Bahamian chess players grateful for FIDE titles

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Simba FrenchSend an emailAugust 16, 2022 121 3 minute readFacebookTwitterLinkedInShare via Email

 Noah Albury, right, is shown in action for The Bahamas during the 44th FIDE Chess Olympiad in Chennai, India. Albury earned a Candidate Master (CM) conditional title.

The trio of national chess team players from The Bahamas who earned FIDE (World Chess Federation) titles has returned home from the 44th FIDE Chess Olympiad. Earning conditional titles were Nelissa Thomas, Trinity Pinder and Noah Albury.

The three players were in action in some intense games in Chennai, India, from July 29 to August 10. There were 2,000-plus participants from 187 countries in the competition. Thomas and Pinder earned the Woman Candidate Master (WCM) conditional titles and Albury has earned the Candidate Master (CM) conditional title.

On January 1 of this year, FIDE made a change to the conferring of FIDE titles at the Olympiad, so that all titles will now be conditional. During past Olympiads, players were automatically conferred titles.

Thomas, who went in unrated, scored 5.5 points from nine games as she won five games and drew one.

“It is a surreal feeling that came as a very pleasant surprise. I am humbled and honored to have the WCM title,” Thomas said.

Pinder, who had a rating of 1,183, wrapped up competition with 3.5 points in eight games after winning three games and drawing one.

“The feeling of earning the WCM title is something I can only describe as extraordinary. I am so proud of myself,” Pinder said. “I am overwhelmed with pride.”

She said she learned that any player is beatable and she can accomplish that against anyone once she takes her time and analyzes her games.

Albury was the youngest on the Open team and went into the competition with a 1,324 rating. The 16-year-old went on to score 4.5 points out of the seven games he played. He won four games and drew one.

“I was surprised and proud of myself when I achieved the award. Going into the Olympiad, I didn’t expect to do so well. I was happy to exceed my expectations,” Albury said.

President of the Bahamas Chess Federation (BCF) Kendrick Knowles said he is happy for the accomplishment of the team, particularly the three players who earned FIDE titles.

“We achieved two 

conditional WCM titles and one CM title. I am excited to see players are already expressing ways to prepare and train for Olympiad 2024 in Budapest, Hungary,” said Knowles.

First Vice President of BCF Curtis Pride commented on the change of the FIDE titles criteria.

“Ratings are difficult, considering the small pool of players locally, but doable. The Bahamas Chess Federation is committed to providing more opportunities for our players to play and win in international, FIDE rated competitions,” he said.

For 25-year-old Thomas, she has been playing chess for 16 years but took a break from the sport for six years, so she can focus on her studies. She is back on the chess scene and said she enjoyed the experience in India. She plans to improve.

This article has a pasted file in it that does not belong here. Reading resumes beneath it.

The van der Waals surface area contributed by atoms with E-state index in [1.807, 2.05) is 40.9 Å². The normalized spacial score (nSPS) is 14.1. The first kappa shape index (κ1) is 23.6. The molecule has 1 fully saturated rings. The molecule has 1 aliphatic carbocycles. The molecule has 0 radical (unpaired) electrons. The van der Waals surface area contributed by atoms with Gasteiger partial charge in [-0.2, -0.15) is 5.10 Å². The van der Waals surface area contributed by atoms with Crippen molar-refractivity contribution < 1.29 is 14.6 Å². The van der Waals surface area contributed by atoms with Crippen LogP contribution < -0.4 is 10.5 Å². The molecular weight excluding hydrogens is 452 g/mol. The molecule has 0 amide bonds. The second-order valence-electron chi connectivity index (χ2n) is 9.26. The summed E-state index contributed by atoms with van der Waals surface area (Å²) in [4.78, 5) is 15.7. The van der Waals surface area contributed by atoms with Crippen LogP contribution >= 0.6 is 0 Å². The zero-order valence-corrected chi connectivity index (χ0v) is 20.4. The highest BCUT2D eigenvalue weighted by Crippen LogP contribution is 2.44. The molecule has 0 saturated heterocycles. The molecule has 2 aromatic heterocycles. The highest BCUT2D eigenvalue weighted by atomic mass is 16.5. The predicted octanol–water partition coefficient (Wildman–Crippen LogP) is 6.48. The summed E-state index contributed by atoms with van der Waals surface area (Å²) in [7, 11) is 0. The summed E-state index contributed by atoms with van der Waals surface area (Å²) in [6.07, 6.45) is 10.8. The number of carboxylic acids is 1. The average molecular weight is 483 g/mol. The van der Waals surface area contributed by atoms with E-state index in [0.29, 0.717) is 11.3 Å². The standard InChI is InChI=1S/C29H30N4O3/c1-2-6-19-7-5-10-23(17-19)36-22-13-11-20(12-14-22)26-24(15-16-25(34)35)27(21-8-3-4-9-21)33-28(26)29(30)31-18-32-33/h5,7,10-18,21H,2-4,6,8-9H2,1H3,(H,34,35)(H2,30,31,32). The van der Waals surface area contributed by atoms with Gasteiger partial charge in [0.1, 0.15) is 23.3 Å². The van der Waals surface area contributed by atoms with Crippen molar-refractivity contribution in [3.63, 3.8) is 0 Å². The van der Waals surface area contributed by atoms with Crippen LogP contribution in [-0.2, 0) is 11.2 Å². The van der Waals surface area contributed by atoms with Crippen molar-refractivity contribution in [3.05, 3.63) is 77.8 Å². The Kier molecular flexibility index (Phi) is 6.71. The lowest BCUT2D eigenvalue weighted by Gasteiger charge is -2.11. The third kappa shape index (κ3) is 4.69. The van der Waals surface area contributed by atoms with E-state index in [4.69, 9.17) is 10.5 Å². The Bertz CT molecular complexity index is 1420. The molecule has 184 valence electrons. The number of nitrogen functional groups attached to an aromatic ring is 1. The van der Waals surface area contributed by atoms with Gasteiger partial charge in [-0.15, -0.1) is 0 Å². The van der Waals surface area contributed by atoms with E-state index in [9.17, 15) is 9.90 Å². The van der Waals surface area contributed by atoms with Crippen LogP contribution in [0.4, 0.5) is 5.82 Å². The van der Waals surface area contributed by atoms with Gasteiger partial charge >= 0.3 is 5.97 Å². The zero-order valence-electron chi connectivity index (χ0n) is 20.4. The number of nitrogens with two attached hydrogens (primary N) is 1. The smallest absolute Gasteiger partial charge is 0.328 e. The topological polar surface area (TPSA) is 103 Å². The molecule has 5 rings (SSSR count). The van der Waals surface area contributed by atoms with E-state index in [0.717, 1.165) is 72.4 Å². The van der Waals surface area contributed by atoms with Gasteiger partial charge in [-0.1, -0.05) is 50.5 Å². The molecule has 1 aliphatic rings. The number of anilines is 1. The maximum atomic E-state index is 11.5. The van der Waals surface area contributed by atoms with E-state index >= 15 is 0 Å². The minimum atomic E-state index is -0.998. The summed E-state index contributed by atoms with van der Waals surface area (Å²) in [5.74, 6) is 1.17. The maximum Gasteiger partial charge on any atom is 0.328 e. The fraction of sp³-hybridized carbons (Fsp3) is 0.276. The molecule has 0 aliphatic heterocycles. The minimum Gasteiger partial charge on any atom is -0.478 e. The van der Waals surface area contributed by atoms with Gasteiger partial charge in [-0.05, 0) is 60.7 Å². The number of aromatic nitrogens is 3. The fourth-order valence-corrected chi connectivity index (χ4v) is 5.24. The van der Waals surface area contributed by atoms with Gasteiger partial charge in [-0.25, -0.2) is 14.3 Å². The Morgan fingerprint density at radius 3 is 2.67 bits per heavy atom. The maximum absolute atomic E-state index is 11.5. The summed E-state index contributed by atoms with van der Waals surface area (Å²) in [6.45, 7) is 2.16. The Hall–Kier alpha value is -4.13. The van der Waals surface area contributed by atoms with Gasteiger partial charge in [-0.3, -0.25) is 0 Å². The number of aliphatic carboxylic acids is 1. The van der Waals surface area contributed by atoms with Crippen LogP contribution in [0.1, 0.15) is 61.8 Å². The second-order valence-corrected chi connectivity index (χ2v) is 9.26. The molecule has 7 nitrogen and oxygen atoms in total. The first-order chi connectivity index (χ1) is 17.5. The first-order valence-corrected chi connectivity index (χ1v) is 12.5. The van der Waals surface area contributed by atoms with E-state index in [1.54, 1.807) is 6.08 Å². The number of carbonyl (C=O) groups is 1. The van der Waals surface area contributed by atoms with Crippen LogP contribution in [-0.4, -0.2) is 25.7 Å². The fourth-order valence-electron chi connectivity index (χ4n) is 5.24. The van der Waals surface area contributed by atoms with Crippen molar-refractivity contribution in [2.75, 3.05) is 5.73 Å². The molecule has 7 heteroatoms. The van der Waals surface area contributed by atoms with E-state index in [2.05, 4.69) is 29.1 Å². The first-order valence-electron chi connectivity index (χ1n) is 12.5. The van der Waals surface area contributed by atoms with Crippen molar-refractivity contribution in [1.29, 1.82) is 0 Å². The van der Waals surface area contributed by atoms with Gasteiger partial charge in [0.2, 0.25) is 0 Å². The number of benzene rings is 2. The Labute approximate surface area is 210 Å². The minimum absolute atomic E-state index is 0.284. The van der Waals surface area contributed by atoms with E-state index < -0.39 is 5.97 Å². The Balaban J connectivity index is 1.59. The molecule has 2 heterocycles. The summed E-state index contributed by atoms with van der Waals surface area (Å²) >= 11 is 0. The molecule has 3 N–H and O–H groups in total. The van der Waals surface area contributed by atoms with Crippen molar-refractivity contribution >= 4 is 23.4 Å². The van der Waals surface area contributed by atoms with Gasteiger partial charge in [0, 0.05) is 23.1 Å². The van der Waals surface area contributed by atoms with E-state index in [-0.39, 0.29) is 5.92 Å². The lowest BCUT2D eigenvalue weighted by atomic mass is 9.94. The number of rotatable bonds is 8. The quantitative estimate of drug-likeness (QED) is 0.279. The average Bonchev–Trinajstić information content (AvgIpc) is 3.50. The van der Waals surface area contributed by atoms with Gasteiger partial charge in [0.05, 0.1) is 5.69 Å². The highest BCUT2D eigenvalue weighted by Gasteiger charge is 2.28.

“I plan on practicing chess tactics daily, reading more chess books, and watching more chess videos to improve my skills. I aim to participate more in local tournaments and continue to sharpen my skills to hopefully participate in the next Olympiad,” Thomas said.

This was her first time making an Olympiad team.

At the beginning of the tournament, Albury said he was nervous but as the tournament went on, he got confident. He said he has learned some valuable lessons for the future.

“I have learned that even though I was successful at the Olympiad, there is still so much more I can learn about the game of chess. There were many players who were a lot better than I was and this showed me that there is still so much more growing and training that I have to do as a chess player. My goal for the next year is to increase my rating,” Albury said.

Pinder is now 18 years old and has been playing chess for the past nine years. She said she enjoyed the Indian culture and is motivated to play more games.

“What I enjoyed most about being in India was interacting with the 

different cultures and people of the world but, most of all, the food and the games I played,” Pinder said. “I am 110 percent more motivated to strengthen my chess skills because next for me is attaining a higher title than WCM. I now know that anything is possible through hard work and dedication.”

All three players said they were happy to represent The Bahamas at the tournament.

By earning titles at 44th FIDE Olympiad, the three players have demonstrated that they have chess skills on par with the best in the world. They now must show their dedication and that they deserve these prestigious titles by attaining a minimum rating. For Thomas and Pinder, they must have a minimum rating of 1,800 and Albury must have a minimum of 2,000.

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